When you’re young, you’re told by your parents, friends and strangers never to talk to strangers. Once you get into the business world however, that sentiment changes.
Networking – like Outlook and coffee breaks – is a mandatory part of doing business today. It’s the best way to connect with others and develop relationships, both on the personal and professional level. And it’s a part of the business world that manages to stand the test of time, no matter the technology changes that disrupt other aspects of the workplace.
For people who feel too nervous to put themselves out there, I can relate. As a kid, I was a shy person. A lot of it stemmed from teasing by my peers. And I had a hard time connecting with others outside of my family.
As I grew up I understood the benefits of simply being friendly. And by the time I got to high school, I had learned some things about networking:
- Kids can be annoying creatures
- By simply starting a conversation and being friendly you can build relationships
- Networking can be as easy as finding a common interest with others and taking an interest in their lives and work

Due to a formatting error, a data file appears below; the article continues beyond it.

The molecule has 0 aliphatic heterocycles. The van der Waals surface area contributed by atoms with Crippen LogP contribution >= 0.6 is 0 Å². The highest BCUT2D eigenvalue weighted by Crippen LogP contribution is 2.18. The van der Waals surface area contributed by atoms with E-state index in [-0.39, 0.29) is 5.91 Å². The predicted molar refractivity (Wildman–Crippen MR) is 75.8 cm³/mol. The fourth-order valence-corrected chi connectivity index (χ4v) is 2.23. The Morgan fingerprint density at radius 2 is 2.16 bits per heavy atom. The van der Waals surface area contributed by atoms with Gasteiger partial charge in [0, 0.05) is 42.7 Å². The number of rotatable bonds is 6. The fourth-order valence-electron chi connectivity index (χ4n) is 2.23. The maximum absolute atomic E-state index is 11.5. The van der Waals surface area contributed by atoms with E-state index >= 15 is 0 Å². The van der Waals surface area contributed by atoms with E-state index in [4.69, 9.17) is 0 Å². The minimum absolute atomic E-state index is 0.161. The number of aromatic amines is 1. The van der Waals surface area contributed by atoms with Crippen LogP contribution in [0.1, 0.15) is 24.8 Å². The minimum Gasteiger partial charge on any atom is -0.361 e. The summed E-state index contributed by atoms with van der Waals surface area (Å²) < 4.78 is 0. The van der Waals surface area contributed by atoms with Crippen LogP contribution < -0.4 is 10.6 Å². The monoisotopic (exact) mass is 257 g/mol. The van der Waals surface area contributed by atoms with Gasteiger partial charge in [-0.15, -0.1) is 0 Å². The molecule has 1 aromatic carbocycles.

For an introvert, it may sound like a lot, but once you get the hang of it, networking becomes as natural as breathing or posting a selfie with multiple filters.
I started networking in high school (albeit on a more personal level) and I found lifelong friends who will stay connected with me. Now, as I enter the business world, I realize the skills I have been practicing my entire life will be extremely useful in the workplace.
Flash forward to a college summer. You’ve survived two grueling semesters, you’ve mastered the art of procrastination, and you’ve earned yourself a summer internship. The first day rolls around, and you find yourself lost in a sea of suits.
The most effective way to rise up to the surface is by networking. Develop positive relationships with your manager, your team and others around the office. By forging these bonds, you create a fun environment where you can do what you love and be part of a group that holds a special place in your life (and your Snapchat stories). These same people will potentially guide you to success in your career in the years to come.
Now that you’re all grown up, learn to shake hands with strangers. You never know what opportunity may lie on the other side.
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Varun Datta is on the digital marketing team as a summer intern in Tysons. Varun is from Ashburn, Virginia, and goes to James Madison University, where he is a rising senior studying Marketing. His hobbies include watching TV shows on Netflix, hanging out with friends, chasing waterfalls against TLC’s wishes and putting on Ray-Bans to block out the haters.